Despite the availability of faster electronic means of communication, in business life people increasingly seek face-to-face communication with potential customers. Only with such contact do you have the opportunity of spelling out in person what you have to offer. And of course, if you are a good communicator you can do this with an impact and passion that would otherwise be hard to achieve with a written or telephoned communication.

Key Points to Remember

•A credentials presentation should always be treated as an opportunity to create sales.

•Keep in mind the brand values of your organization, but do not over-rely on these.

•Use the preparation of standard credentials presentations to highlight differences of perception between senior members of a firm about what is important in the organization.

•Standard credentials presentations should be used only as a backbone to any presentation, which should then always be tailored to the needs of each audience.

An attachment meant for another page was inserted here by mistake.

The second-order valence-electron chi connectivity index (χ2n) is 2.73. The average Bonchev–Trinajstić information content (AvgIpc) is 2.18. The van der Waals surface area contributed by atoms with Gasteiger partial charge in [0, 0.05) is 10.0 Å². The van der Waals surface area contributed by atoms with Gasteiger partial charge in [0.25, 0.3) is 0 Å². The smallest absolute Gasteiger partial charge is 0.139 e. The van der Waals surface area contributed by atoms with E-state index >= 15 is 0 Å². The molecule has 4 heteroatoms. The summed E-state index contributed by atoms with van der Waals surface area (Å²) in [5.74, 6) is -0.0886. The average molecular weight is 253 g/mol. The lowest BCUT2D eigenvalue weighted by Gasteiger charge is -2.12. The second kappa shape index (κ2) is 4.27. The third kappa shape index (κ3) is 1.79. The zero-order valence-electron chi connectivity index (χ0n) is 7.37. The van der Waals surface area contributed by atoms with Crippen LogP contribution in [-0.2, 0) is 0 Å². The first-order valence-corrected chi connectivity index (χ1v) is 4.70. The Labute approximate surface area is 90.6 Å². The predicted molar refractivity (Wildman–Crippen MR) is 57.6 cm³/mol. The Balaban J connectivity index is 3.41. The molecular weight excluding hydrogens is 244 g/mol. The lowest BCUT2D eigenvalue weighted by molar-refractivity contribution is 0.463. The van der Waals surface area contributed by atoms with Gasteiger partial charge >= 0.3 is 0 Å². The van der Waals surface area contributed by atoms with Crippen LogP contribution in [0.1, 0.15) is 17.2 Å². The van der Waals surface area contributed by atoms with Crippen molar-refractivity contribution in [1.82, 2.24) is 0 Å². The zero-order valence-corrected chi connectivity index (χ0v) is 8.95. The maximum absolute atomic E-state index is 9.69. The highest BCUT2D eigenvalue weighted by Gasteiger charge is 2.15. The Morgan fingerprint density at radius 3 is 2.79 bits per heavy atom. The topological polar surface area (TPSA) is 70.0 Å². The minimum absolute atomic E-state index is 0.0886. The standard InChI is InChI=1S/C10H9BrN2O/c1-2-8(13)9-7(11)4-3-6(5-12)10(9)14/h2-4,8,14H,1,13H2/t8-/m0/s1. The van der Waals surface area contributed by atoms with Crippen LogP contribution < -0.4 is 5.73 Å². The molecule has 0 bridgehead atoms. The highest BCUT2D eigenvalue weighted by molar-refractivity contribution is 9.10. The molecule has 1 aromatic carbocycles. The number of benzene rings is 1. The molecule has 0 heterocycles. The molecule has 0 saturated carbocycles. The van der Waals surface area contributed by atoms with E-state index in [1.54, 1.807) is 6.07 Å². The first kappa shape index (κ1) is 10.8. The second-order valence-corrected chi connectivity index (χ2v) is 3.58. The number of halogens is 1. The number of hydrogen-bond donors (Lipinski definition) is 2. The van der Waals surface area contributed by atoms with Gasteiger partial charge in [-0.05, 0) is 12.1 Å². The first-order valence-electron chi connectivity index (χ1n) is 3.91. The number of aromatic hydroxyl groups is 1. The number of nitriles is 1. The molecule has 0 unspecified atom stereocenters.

•Review your standard credentials presentation regularly.

•As in all presentations, offer clear up-front headlines emphasizing what’s in it for the prospect.

•Research the prospect company well in advance, and show in your presentation that you know what they want.

•Select a balanced team with a good leader and strong back-up.

•Be wary of changed circumstances for the prospect company, which might after your chances of success for better or worse. ‘Stay alert for obvious buy signals from the prospect.

•Be flexible.

The Sales Presentation

Sales presentations or direct pitches for business differ from credentials presentations in as much as they focus on specific sales opportunities, Often such opportunities will have arisen from a credential presentation. It may well be that several months have elapsed since the original presentation and now the prospect has come back to you and asked you to present on a specific business proposition.

Although the proposition may be specific in the mind of the prospective client, you may find that it is often less well-defined than you would like. Indeed, when making sales presentation, the proposition can range from a very tightly

defined tender through to a vaguely worded “what if” invitation to pitch.